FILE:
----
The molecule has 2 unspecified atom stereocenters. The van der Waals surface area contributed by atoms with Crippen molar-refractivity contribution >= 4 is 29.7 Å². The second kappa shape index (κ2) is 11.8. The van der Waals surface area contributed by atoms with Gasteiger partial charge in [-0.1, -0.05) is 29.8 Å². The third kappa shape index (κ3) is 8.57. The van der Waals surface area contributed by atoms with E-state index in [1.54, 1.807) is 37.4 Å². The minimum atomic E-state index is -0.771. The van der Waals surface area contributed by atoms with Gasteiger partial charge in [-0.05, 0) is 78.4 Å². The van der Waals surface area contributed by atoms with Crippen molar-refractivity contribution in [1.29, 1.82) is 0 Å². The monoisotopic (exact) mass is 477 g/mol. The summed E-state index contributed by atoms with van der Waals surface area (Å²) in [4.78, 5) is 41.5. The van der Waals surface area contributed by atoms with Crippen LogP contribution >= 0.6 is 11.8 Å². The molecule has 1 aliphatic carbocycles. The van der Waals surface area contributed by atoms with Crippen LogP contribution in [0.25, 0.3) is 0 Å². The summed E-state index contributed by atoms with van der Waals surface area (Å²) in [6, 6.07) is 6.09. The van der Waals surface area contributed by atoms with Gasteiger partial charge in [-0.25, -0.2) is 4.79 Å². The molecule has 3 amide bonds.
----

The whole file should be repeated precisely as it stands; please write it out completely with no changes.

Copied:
The molecule has 2 unspecified atom stereocenters. The van der Waals surface area contributed by atoms with Crippen molar-refractivity contribution >= 4 is 29.7 Å². The second kappa shape index (κ2) is 11.8. The van der Waals surface area contributed by atoms with Gasteiger partial charge in [-0.1, -0.05) is 29.8 Å². The third kappa shape index (κ3) is 8.57. The van der Waals surface area contributed by atoms with E-state index in [1.54, 1.807) is 37.4 Å². The minimum atomic E-state index is -0.771. The van der Waals surface area contributed by atoms with Gasteiger partial charge in [-0.05, 0) is 78.4 Å². The van der Waals surface area contributed by atoms with Crippen molar-refractivity contribution in [1.29, 1.82) is 0 Å². The monoisotopic (exact) mass is 477 g/mol. The summed E-state index contributed by atoms with van der Waals surface area (Å²) in [4.78, 5) is 41.5. The van der Waals surface area contributed by atoms with Crippen LogP contribution >= 0.6 is 11.8 Å². The molecule has 1 aliphatic carbocycles. The van der Waals surface area contributed by atoms with Crippen LogP contribution in [0.25, 0.3) is 0 Å². The summed E-state index contributed by atoms with van der Waals surface area (Å²) in [6, 6.07) is 6.09. The van der Waals surface area contributed by atoms with Gasteiger partial charge in [-0.25, -0.2) is 4.79 Å². The molecule has 3 amide bonds.